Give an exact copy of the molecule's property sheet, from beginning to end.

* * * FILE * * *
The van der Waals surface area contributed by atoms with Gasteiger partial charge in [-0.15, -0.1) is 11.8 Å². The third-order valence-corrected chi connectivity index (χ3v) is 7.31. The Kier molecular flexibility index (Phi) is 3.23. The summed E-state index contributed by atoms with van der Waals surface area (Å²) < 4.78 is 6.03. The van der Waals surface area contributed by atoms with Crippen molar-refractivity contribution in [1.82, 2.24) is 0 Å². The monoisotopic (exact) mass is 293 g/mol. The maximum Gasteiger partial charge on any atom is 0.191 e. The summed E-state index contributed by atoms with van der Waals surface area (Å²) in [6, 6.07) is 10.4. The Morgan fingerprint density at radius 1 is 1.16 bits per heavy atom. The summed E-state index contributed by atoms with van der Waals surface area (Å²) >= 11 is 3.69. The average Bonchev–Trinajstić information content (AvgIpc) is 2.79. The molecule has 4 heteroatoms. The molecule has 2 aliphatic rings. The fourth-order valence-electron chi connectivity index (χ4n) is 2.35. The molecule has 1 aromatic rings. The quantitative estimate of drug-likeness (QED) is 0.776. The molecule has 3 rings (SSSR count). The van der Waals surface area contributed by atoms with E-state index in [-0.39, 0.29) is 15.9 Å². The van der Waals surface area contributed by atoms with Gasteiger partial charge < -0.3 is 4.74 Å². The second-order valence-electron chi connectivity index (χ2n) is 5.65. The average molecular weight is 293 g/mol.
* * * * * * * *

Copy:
The van der Waals surface area contributed by atoms with Gasteiger partial charge in [-0.15, -0.1) is 11.8 Å². The third-order valence-corrected chi connectivity index (χ3v) is 7.31. The Kier molecular flexibility index (Phi) is 3.23. The summed E-state index contributed by atoms with van der Waals surface area (Å²) < 4.78 is 6.03. The van der Waals surface area contributed by atoms with Crippen molar-refractivity contribution in [1.82, 2.24) is 0 Å². The monoisotopic (exact) mass is 293 g/mol. The maximum Gasteiger partial charge on any atom is 0.191 e. The summed E-state index contributed by atoms with van der Waals surface area (Å²) in [6, 6.07) is 10.4. The Morgan fingerprint density at radius 1 is 1.16 bits per heavy atom. The summed E-state index contributed by atoms with van der Waals surface area (Å²) >= 11 is 3.69. The average Bonchev–Trinajstić information content (AvgIpc) is 2.79. The molecule has 4 heteroatoms. The molecule has 2 aliphatic rings. The fourth-order valence-electron chi connectivity index (χ4n) is 2.35. The molecule has 1 aromatic rings. The quantitative estimate of drug-likeness (QED) is 0.776. The molecule has 3 rings (SSSR count). The van der Waals surface area contributed by atoms with E-state index in [-0.39, 0.29) is 15.9 Å². The van der Waals surface area contributed by atoms with Gasteiger partial charge < -0.3 is 4.74 Å². The second-order valence-electron chi connectivity index (χ2n) is 5.65. The average molecular weight is 293 g/mol.